Garlic is another good solution to keep in the arsenal. Fleas hate the taste of garlic so a very small amount in feed daily often helps. Yes - garlic is actually safe for dogs, so long as not used in large amounts. A little fresh garlic fed at no more then ¼ clove per 5kg of bodyweight is fine. For dogs under 5kg give no more than 1/8 of one clove. Start adding to their food at least a month before summer kicks in.
For more ideas about keeping creepy crawlies away this summer visit:
https://www.dogsnaturallymagazine.com/best-home-remedies-fleas/. They have some great tips for controlling fleas naturally in your home.
Ticks can cause a nasty array of symptom including lethargy, fever, loss of appetite, stiffness in the joints, vomiting and diarrhoea and even seizures. Fortunately they can be avoided with many of the same ingredients that repel fleas, but if you get really unlucky, follow this link for step-by-step instructions on safe tick removal: https://www.betterpetsandgardens.com.au/pet-care/dogs/health-and-first-aid/removing-ticks-from-pets/.
10. Read the Signs
Heat stress is more than just feeling hot and uncomfortable, it can lead to serious consequences including rapid pulse, breathing difficulty, losing consciousness, and if not treated quickly, even death. Older dogs and flat-faced breeds are particularly vulnerable to heat stress and breathing difficulties. Here are some important signs to look for that indicate your furry friend may be suffering from heat stress:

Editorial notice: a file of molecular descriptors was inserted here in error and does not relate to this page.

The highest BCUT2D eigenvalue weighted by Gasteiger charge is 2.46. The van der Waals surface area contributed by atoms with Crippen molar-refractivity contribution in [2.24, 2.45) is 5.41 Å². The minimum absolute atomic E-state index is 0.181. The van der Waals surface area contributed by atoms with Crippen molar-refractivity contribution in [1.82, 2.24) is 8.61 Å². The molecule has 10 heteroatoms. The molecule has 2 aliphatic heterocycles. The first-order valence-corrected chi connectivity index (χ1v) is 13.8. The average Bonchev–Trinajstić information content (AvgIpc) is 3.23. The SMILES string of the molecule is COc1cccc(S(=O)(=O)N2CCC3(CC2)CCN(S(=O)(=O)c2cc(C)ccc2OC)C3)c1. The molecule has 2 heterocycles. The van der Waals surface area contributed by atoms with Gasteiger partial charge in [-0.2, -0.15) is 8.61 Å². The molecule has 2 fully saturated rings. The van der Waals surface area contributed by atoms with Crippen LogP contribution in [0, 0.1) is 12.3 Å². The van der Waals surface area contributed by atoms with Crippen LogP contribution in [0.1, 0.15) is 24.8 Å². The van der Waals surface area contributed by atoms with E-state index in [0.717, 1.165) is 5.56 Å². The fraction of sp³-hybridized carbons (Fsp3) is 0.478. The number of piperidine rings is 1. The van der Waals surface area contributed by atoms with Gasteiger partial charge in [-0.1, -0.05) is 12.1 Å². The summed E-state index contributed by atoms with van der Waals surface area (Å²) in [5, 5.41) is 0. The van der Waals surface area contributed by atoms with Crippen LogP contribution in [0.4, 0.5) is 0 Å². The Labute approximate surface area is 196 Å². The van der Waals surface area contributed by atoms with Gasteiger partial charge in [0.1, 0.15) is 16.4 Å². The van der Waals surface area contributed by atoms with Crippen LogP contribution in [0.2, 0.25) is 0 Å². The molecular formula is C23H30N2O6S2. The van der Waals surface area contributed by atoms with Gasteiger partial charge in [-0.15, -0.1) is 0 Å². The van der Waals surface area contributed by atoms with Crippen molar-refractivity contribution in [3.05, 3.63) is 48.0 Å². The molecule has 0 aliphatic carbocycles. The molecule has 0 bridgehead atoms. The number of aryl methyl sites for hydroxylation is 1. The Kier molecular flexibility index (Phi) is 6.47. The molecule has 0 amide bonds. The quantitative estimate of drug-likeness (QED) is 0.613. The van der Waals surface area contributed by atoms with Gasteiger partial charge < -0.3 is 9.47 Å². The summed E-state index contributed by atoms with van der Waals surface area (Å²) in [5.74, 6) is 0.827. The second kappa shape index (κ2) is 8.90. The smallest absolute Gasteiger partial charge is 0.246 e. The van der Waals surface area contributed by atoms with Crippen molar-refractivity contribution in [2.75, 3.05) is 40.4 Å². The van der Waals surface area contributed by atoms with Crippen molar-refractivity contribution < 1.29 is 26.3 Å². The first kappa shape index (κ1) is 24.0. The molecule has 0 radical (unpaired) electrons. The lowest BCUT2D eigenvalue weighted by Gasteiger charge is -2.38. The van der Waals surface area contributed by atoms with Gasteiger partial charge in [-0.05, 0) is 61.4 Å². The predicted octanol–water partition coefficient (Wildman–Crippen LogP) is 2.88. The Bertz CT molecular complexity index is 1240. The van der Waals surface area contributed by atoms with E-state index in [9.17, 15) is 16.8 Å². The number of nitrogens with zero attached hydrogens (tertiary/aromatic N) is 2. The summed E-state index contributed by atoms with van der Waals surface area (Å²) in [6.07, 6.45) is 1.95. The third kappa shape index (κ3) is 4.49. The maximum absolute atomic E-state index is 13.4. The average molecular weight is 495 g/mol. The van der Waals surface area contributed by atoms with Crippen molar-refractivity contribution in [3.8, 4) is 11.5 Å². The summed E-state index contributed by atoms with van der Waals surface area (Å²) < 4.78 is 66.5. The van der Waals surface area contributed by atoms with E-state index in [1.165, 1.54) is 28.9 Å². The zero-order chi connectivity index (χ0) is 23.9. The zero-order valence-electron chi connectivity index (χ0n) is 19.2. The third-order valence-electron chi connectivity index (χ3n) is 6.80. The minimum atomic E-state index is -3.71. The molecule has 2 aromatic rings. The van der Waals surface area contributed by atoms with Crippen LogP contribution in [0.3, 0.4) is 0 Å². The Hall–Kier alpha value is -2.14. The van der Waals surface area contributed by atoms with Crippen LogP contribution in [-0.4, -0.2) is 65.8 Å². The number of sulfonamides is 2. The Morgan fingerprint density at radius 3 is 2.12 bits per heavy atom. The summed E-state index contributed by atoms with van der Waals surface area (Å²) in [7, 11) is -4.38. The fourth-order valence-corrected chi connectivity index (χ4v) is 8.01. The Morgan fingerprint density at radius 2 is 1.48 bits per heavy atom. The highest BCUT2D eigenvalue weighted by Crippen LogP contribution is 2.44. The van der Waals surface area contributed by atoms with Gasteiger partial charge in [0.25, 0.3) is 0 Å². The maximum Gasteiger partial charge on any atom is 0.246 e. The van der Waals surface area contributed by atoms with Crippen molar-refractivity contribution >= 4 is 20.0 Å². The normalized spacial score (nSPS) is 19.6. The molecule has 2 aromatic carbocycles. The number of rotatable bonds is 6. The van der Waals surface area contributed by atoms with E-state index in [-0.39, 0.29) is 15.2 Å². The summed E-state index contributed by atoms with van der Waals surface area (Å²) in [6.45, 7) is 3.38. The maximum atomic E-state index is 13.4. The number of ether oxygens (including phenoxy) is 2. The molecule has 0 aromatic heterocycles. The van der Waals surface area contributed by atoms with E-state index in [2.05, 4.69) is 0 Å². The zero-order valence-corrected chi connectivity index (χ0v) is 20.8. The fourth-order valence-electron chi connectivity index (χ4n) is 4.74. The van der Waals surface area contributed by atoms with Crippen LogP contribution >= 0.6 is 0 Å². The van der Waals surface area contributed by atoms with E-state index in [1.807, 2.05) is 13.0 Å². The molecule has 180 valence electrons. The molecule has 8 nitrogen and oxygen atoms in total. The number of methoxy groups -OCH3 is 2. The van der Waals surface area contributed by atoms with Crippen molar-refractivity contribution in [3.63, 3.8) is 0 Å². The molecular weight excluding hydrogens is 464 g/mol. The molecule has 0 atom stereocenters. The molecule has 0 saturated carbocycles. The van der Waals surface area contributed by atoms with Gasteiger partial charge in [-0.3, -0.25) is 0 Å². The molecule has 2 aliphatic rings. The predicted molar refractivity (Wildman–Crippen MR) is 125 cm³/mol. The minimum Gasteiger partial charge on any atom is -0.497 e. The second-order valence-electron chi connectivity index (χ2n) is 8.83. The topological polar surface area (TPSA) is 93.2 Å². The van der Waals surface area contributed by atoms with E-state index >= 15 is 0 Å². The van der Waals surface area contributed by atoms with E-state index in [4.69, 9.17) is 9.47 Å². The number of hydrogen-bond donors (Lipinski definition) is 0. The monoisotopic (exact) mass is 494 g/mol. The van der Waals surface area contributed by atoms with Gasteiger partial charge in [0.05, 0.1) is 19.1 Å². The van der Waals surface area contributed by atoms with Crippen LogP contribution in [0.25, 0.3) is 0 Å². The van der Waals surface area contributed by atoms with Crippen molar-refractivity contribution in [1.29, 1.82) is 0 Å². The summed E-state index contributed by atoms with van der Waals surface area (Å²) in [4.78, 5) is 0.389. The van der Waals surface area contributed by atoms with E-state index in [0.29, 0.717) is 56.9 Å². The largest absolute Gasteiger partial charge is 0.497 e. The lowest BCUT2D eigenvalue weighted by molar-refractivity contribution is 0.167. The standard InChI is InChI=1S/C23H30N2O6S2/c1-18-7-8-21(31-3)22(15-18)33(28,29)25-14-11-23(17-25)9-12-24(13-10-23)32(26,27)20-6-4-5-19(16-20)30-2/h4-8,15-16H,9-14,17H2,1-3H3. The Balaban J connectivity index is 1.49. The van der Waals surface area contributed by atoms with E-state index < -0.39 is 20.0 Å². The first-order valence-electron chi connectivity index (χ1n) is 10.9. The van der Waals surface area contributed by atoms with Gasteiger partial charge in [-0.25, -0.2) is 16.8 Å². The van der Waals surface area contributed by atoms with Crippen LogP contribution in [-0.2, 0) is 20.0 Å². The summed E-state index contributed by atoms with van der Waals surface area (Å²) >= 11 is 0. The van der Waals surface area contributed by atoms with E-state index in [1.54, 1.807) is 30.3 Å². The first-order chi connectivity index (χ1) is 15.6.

Excessive drooling and heavy breathing
Restlessness or agitation
Pale or very red gums
Bright red tongue
If you notice any of these signs take these steps immediately:
Get him into shade or inside in a cool well-ventilated space
Get him drinking cool water… you can also help them by squirting some into the mouth with a squeezy bottle or syringe
Lay him on a cooling pad or towel wet with cool water or on the bathroom tiles
You can gently spray him with cool water, and pop them in front of a fan or in an air-conditioned space
Do NOT submerge him in cold water or attempt to reduce body temperature too fast
Do NOT give him ice…use cool not freezing cold water
Watch him carefully and always seek advice from your vet. Even if you think he is doing better, get him checked out anyway. Heat stress is dangerous enough, but you are also facing another problem that can be just as dangerous… dehydration. Your dog may require a drip to rehydrate his body and assist his full recovery. Please play it safe this summer… and if in any doubt, speak to your vet.
For more information about heat stroke in pets check out the RSPCA’s guide here https://www.rspcapetinsurance.org.au/pet-care/health/heatstroke-hyperthermia.